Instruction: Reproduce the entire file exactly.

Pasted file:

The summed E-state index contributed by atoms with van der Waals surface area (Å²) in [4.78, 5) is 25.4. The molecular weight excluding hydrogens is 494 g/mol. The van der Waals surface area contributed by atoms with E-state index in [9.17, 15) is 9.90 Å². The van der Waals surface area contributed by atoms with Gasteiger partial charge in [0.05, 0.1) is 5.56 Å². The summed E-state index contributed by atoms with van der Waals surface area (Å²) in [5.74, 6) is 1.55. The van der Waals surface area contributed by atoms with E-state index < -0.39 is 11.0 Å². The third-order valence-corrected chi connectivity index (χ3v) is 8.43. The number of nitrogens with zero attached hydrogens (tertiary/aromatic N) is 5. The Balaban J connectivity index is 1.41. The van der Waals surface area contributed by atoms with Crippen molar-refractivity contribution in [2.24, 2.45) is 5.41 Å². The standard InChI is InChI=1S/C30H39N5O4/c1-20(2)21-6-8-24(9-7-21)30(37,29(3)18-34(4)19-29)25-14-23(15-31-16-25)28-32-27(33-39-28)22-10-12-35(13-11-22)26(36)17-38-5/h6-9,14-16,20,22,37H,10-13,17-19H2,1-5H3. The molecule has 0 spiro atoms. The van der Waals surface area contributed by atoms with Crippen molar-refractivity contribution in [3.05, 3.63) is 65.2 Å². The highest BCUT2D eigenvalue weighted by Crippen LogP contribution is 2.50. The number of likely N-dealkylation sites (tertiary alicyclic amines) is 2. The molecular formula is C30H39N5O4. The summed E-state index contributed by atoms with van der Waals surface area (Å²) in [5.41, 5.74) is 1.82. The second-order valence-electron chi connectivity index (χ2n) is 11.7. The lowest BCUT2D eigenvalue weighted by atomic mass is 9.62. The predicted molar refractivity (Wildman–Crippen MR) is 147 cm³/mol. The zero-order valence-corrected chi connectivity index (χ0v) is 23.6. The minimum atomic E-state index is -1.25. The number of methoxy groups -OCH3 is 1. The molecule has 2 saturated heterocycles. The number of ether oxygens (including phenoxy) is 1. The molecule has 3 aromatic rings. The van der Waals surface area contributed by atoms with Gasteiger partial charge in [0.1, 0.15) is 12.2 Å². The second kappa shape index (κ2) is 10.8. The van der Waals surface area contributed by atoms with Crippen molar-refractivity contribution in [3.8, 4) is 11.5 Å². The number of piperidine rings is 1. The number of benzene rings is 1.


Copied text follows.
The summed E-state index contributed by atoms with van der Waals surface area (Å²) in [4.78, 5) is 25.4. The molecular weight excluding hydrogens is 494 g/mol. The van der Waals surface area contributed by atoms with E-state index in [9.17, 15) is 9.90 Å². The van der Waals surface area contributed by atoms with Gasteiger partial charge in [0.05, 0.1) is 5.56 Å². The summed E-state index contributed by atoms with van der Waals surface area (Å²) in [5.74, 6) is 1.55. The van der Waals surface area contributed by atoms with E-state index < -0.39 is 11.0 Å². The third-order valence-corrected chi connectivity index (χ3v) is 8.43. The number of nitrogens with zero attached hydrogens (tertiary/aromatic N) is 5. The Balaban J connectivity index is 1.41. The van der Waals surface area contributed by atoms with Crippen molar-refractivity contribution in [2.24, 2.45) is 5.41 Å². The standard InChI is InChI=1S/C30H39N5O4/c1-20(2)21-6-8-24(9-7-21)30(37,29(3)18-34(4)19-29)25-14-23(15-31-16-25)28-32-27(33-39-28)22-10-12-35(13-11-22)26(36)17-38-5/h6-9,14-16,20,22,37H,10-13,17-19H2,1-5H3. The molecule has 0 spiro atoms. The van der Waals surface area contributed by atoms with Crippen molar-refractivity contribution in [3.05, 3.63) is 65.2 Å². The highest BCUT2D eigenvalue weighted by Crippen LogP contribution is 2.50. The number of likely N-dealkylation sites (tertiary alicyclic amines) is 2. The molecular formula is C30H39N5O4. The summed E-state index contributed by atoms with van der Waals surface area (Å²) in [5.41, 5.74) is 1.82. The second-order valence-electron chi connectivity index (χ2n) is 11.7. The lowest BCUT2D eigenvalue weighted by atomic mass is 9.62. The predicted molar refractivity (Wildman–Crippen MR) is 147 cm³/mol. The zero-order valence-corrected chi connectivity index (χ0v) is 23.6. The minimum atomic E-state index is -1.25. The number of methoxy groups -OCH3 is 1. The molecule has 2 saturated heterocycles. The number of ether oxygens (including phenoxy) is 1. The molecule has 3 aromatic rings. The van der Waals surface area contributed by atoms with Gasteiger partial charge in [0.1, 0.15) is 12.2 Å². The second kappa shape index (κ2) is 10.8. The van der Waals surface area contributed by atoms with Crippen molar-refractivity contribution in [3.8, 4) is 11.5 Å². The number of piperidine rings is 1. The number of benzene rings is 1.